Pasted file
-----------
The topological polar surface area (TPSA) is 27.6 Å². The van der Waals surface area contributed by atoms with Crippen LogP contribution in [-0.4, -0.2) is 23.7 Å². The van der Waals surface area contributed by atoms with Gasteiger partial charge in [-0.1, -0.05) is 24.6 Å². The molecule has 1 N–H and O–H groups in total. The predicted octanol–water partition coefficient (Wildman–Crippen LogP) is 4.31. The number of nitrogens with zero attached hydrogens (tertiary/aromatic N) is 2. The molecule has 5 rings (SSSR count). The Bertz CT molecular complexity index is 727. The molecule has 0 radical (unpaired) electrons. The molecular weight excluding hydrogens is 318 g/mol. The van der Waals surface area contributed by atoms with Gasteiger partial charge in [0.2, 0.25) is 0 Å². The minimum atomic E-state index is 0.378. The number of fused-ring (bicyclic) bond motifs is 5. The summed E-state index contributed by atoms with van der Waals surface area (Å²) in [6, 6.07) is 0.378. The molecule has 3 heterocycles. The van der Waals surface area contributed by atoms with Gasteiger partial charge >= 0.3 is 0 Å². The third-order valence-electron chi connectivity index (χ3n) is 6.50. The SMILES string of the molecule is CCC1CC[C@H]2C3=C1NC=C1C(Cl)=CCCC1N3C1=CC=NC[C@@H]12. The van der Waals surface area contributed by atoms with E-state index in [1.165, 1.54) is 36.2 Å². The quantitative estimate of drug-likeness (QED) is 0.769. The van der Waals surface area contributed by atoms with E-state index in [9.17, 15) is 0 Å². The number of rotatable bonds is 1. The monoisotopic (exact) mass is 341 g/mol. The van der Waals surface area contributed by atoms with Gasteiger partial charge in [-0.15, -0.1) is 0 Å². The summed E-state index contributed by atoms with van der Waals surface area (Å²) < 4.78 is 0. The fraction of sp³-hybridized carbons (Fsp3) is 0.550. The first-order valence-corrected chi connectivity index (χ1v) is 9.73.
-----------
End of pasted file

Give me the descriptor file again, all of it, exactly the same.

The topological polar surface area (TPSA) is 27.6 Å². The van der Waals surface area contributed by atoms with Crippen LogP contribution in [-0.4, -0.2) is 23.7 Å². The van der Waals surface area contributed by atoms with Gasteiger partial charge in [-0.1, -0.05) is 24.6 Å². The molecule has 1 N–H and O–H groups in total. The predicted octanol–water partition coefficient (Wildman–Crippen LogP) is 4.31. The number of nitrogens with zero attached hydrogens (tertiary/aromatic N) is 2. The molecule has 5 rings (SSSR count). The Bertz CT molecular complexity index is 727. The molecule has 0 radical (unpaired) electrons. The molecular weight excluding hydrogens is 318 g/mol. The van der Waals surface area contributed by atoms with Gasteiger partial charge in [0.2, 0.25) is 0 Å². The minimum atomic E-state index is 0.378. The number of fused-ring (bicyclic) bond motifs is 5. The summed E-state index contributed by atoms with van der Waals surface area (Å²) in [6, 6.07) is 0.378. The molecule has 3 heterocycles. The van der Waals surface area contributed by atoms with Gasteiger partial charge >= 0.3 is 0 Å². The third-order valence-electron chi connectivity index (χ3n) is 6.50. The SMILES string of the molecule is CCC1CC[C@H]2C3=C1NC=C1C(Cl)=CCCC1N3C1=CC=NC[C@@H]12. The van der Waals surface area contributed by atoms with E-state index in [1.165, 1.54) is 36.2 Å². The quantitative estimate of drug-likeness (QED) is 0.769. The van der Waals surface area contributed by atoms with E-state index in [9.17, 15) is 0 Å². The number of rotatable bonds is 1. The monoisotopic (exact) mass is 341 g/mol. The van der Waals surface area contributed by atoms with Gasteiger partial charge in [-0.15, -0.1) is 0 Å². The summed E-state index contributed by atoms with van der Waals surface area (Å²) < 4.78 is 0. The fraction of sp³-hybridized carbons (Fsp3) is 0.550. The first-order valence-corrected chi connectivity index (χ1v) is 9.73.